My Masters Degree Thesis. MEnvStud

It’s about time that I go back to writing, I remember starting this website with my name as the domain in order to publicize myself as a full-time artist. However, life does work in miraculous ways doesn’t it?

Yas Island park

I chose to keep my old posts still available on this website in case you were wondering to see what type of person I was back then.

Anyways, now I am an environmental analyst on a MISSION. What sort of mission is it? I don’t know xD.

Perhaps my thesis research will give you an idea of what it might be…? 😉

Hope you enjoy reading it!

The highest form of human excellence is to question oneself and others.

Socrates, 469–399 BC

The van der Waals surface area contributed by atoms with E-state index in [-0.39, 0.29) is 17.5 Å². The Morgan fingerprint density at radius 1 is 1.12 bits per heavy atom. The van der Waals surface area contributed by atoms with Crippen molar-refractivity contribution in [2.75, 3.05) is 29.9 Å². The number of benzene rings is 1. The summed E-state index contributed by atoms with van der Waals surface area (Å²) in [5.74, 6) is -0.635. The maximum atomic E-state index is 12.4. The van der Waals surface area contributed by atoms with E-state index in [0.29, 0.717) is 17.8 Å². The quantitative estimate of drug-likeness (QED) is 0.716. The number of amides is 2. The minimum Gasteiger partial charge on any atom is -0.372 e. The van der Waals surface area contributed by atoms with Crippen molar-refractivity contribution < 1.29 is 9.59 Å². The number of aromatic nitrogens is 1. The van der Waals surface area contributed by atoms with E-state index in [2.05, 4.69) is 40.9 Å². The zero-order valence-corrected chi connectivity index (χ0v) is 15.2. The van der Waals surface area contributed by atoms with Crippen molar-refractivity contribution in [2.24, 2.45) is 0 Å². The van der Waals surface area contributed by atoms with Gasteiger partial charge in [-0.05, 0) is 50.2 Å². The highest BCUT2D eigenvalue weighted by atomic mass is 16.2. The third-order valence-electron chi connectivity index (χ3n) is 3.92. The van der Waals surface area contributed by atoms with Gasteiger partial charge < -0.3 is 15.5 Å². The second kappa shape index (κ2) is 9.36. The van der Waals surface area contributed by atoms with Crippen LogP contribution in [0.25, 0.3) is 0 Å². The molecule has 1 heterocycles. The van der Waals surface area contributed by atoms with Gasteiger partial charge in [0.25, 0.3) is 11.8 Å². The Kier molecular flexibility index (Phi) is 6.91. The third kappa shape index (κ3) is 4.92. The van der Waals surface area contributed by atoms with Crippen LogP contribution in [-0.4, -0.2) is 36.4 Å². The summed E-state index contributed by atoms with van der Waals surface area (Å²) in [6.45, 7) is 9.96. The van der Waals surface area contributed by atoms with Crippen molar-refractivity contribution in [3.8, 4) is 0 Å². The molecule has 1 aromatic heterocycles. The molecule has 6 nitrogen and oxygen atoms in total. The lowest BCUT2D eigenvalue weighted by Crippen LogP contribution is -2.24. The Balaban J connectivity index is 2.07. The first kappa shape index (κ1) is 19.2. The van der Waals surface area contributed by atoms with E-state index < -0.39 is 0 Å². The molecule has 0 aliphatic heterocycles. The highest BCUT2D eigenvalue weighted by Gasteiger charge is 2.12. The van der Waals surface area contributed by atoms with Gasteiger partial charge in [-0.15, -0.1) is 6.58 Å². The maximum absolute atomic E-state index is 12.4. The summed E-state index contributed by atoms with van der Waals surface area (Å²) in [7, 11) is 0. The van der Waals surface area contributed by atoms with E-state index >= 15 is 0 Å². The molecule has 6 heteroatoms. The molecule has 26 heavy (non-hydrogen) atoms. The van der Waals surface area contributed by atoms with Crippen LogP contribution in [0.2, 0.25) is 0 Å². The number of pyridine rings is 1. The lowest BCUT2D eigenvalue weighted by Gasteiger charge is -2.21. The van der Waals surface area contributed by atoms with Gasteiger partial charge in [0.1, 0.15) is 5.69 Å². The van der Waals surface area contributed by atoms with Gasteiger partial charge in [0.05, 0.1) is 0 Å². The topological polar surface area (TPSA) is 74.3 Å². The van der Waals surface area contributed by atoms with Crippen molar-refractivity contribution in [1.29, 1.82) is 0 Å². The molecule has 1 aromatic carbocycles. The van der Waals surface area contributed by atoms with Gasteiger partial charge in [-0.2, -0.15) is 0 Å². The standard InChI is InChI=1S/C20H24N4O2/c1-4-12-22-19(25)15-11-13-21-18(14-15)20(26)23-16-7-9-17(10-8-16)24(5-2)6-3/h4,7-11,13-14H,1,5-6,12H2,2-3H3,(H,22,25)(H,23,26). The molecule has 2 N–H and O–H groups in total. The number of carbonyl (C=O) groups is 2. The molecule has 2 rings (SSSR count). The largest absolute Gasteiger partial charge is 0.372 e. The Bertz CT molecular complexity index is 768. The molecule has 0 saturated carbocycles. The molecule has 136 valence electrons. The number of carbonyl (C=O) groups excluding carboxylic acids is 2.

Over the past few decades, rising meat and dairy consumption has had increased environmental implications, ranging from soaring greenhouse gas emissions to river pollution in Aotearoa New Zealand. Recent studies suggest the importance of altering meat and dairy consumption attitudes to reduce environmental damage, and researching people’s meat and dairy consumption drivers plays a crucial role in understanding behavioural change and encouraging alteration in meat and dairy consumption attitudes. Changing people’s attitudes around meat and dairy consumption is vital to reducing environmental degradation. Furthermore, moving towards a less meat- and dairy-intensive diet can be beneficial not only for the environment but also to personal values and ethics. This research aims to understand how some people in New Zealand society perceive their attitudes around meat and dairy consumption and its implications for the environment, as well as contribute to behavioural change. Qualitative research methodology was applied to understand four drivers that define people’s attitudes towards meat and dairy consumption. These drivers stem from domain-specific value- and ethics-based attitudes. Face-to-face interviews were conducted to collect in-depth data on how individuals perceive the environmental implications of meat and dairy consumption from faith-based, health-based, environmental ethics and animal welfare viewpoints. Implications of these drivers and their combinations to inform behavioural change are discussed, as well as how findings from this research can inform behavioural change. Further, this research aims to contribute to future educational campaigns that encourage sustainable choices for individuals whose values and ethics drive their attitudes around meat and dairy consumption